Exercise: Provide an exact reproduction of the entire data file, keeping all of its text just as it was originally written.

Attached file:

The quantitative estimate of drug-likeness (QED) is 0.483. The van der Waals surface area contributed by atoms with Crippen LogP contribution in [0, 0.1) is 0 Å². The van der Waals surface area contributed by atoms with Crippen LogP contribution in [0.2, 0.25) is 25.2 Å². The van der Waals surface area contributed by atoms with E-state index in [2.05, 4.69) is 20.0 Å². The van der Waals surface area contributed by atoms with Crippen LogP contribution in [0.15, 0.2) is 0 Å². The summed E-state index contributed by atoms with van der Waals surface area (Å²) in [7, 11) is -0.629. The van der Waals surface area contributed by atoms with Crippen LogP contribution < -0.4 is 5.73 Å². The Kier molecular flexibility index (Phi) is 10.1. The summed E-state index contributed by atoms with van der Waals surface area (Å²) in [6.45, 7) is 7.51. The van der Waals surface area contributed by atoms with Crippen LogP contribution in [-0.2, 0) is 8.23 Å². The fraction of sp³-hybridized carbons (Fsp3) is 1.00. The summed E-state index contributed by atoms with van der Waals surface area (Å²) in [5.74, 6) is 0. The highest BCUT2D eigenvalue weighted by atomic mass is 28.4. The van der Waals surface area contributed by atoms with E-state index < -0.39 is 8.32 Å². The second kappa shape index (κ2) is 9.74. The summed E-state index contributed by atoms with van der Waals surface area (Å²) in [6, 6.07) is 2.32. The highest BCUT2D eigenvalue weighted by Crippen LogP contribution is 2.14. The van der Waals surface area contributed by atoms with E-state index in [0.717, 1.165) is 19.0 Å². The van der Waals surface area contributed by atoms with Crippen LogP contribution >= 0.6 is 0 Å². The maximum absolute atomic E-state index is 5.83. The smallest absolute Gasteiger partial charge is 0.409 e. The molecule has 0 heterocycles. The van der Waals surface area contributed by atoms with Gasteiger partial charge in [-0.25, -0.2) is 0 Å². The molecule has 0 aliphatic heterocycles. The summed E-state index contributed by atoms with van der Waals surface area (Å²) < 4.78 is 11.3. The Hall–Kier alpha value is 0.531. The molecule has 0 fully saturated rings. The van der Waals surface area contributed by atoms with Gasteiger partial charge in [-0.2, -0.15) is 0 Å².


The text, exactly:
The quantitative estimate of drug-likeness (QED) is 0.483. The van der Waals surface area contributed by atoms with Crippen LogP contribution in [0, 0.1) is 0 Å². The van der Waals surface area contributed by atoms with Crippen LogP contribution in [0.2, 0.25) is 25.2 Å². The van der Waals surface area contributed by atoms with E-state index in [2.05, 4.69) is 20.0 Å². The van der Waals surface area contributed by atoms with Crippen LogP contribution in [0.15, 0.2) is 0 Å². The summed E-state index contributed by atoms with van der Waals surface area (Å²) in [7, 11) is -0.629. The van der Waals surface area contributed by atoms with Crippen LogP contribution < -0.4 is 5.73 Å². The Kier molecular flexibility index (Phi) is 10.1. The summed E-state index contributed by atoms with van der Waals surface area (Å²) in [6.45, 7) is 7.51. The van der Waals surface area contributed by atoms with Crippen LogP contribution in [-0.2, 0) is 8.23 Å². The fraction of sp³-hybridized carbons (Fsp3) is 1.00. The summed E-state index contributed by atoms with van der Waals surface area (Å²) in [5.74, 6) is 0. The highest BCUT2D eigenvalue weighted by atomic mass is 28.4. The van der Waals surface area contributed by atoms with E-state index < -0.39 is 8.32 Å². The second kappa shape index (κ2) is 9.74. The summed E-state index contributed by atoms with van der Waals surface area (Å²) in [6, 6.07) is 2.32. The highest BCUT2D eigenvalue weighted by Crippen LogP contribution is 2.14. The van der Waals surface area contributed by atoms with E-state index in [0.717, 1.165) is 19.0 Å². The van der Waals surface area contributed by atoms with Crippen LogP contribution >= 0.6 is 0 Å². The maximum absolute atomic E-state index is 5.83. The smallest absolute Gasteiger partial charge is 0.409 e. The molecule has 0 heterocycles. The van der Waals surface area contributed by atoms with Gasteiger partial charge in [-0.25, -0.2) is 0 Å². The molecule has 0 aliphatic heterocycles. The summed E-state index contributed by atoms with van der Waals surface area (Å²) < 4.78 is 11.3. The Hall–Kier alpha value is 0.531. The molecule has 0 fully saturated rings. The van der Waals surface area contributed by atoms with Gasteiger partial charge in [-0.2, -0.15) is 0 Å².